The U.S. government filed on Friday to forfeit on a McAllen warehouse they believe was serving as a “staging ground” in an international cigarettes smuggling scheme.
The civil forfeiture details the discovery made Jan. 15 of nearly 17 million contraband cigarettes inside a tractor trailer at a warehouse located at 3901 W. Ursula Ave.
Assisting Homeland Security Investigations, law enforcement agents from the Texas Department of Public Safety and the Mexican Tax Administration Service discovered the shipment was headed to Mexico, where they have been banned for health reasons. Investigators found it wasn’t a “one-off scheme.”
When they returned a month later, they introduced themselves to Jose Francisco Guerra. He owns Victor M. Guerra Customs Brokers and was operating out of the warehouse. During that visit, investigators saw 40 cases of unstamped cigarettes in plain sight.
Guerra reportedly told investigators of the scheme involving the warehouse owners, brothers Arturo and Edgar Ruiz.
According to Guerra, the Ruiz brothers ordered contraband cigarettes from China, Vietnam, Panama and the United Arab Emirates to the Port of Houston. Guerra would then arrange for the delivery to the McAllen warehouse where he would prepare them for their transport to Mexico.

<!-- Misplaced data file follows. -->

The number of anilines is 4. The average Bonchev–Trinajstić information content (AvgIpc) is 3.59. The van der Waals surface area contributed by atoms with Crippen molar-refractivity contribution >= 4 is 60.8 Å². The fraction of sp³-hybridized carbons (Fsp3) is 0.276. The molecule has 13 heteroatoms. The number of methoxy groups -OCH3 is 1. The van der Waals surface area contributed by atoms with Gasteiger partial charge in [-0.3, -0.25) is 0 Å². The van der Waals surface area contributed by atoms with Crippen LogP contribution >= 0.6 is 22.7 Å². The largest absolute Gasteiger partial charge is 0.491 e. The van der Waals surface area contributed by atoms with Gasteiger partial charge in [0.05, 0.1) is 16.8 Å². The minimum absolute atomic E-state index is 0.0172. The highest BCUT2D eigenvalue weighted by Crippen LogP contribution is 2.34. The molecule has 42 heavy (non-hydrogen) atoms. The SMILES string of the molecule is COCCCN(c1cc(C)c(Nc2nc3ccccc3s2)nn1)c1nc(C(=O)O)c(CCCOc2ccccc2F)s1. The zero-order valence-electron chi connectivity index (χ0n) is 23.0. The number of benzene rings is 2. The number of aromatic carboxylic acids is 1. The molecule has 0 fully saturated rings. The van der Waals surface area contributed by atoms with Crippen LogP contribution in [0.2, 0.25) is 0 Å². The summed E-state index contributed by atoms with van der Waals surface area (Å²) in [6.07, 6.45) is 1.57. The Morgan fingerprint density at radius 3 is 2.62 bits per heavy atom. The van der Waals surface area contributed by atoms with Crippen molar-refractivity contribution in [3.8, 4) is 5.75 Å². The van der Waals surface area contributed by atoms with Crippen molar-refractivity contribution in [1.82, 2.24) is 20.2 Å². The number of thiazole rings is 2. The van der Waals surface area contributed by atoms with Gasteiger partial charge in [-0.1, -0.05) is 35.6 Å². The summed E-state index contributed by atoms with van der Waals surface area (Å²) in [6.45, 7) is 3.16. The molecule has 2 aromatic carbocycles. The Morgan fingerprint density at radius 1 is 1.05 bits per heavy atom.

He told investigators he created “fraudulent sales tickets to avoid paying in-bond securities required by law and help avoid detection at the U.S.-Mexico border by Customs and Border Protection,” according to the civil forfeiture complaint.
In return, Guerra was wired money for his part in the scheme. He was also allowed to work out of the warehouse rent-free.
With a seizure warrant in hand, investigators went back to the warehouse a third time on March 3. They seized about 361,670,000 illicit cigarettes, along with records, receipts, manifests and financial statements connected to the criminal operations.
Three men — Luis Enrique Vazquez de la Cruz from Mexico, Juan Carlos Teran from Mexico, and Jose Francisco Guerra, a U.S. citizen — were arrested and charged with February’s discovery.
All three men pleaded guilty to the charges for smuggling.
On Nov. 3, Juan Carlos Arteaga was sentenced to serve a year in prison.
Vazquez de la Cruz and Teran both signed plea agreements admitting to the smuggling count. The U.S. government agreed to dismiss the second count for the unlawful transportation and false statements made in the records used to move the products.
Their sentencing is still pending, but they will receive a lesser punishment as per the plea agreement terms.
The investigation found the Ruiz brothers had trafficked and smuggled cigarettes since 2013. If charges were filed against the brothers, they have yet to be disclosed.
Editor’s note: This story was updated to add information about Homeland Security Investigations’ involvement.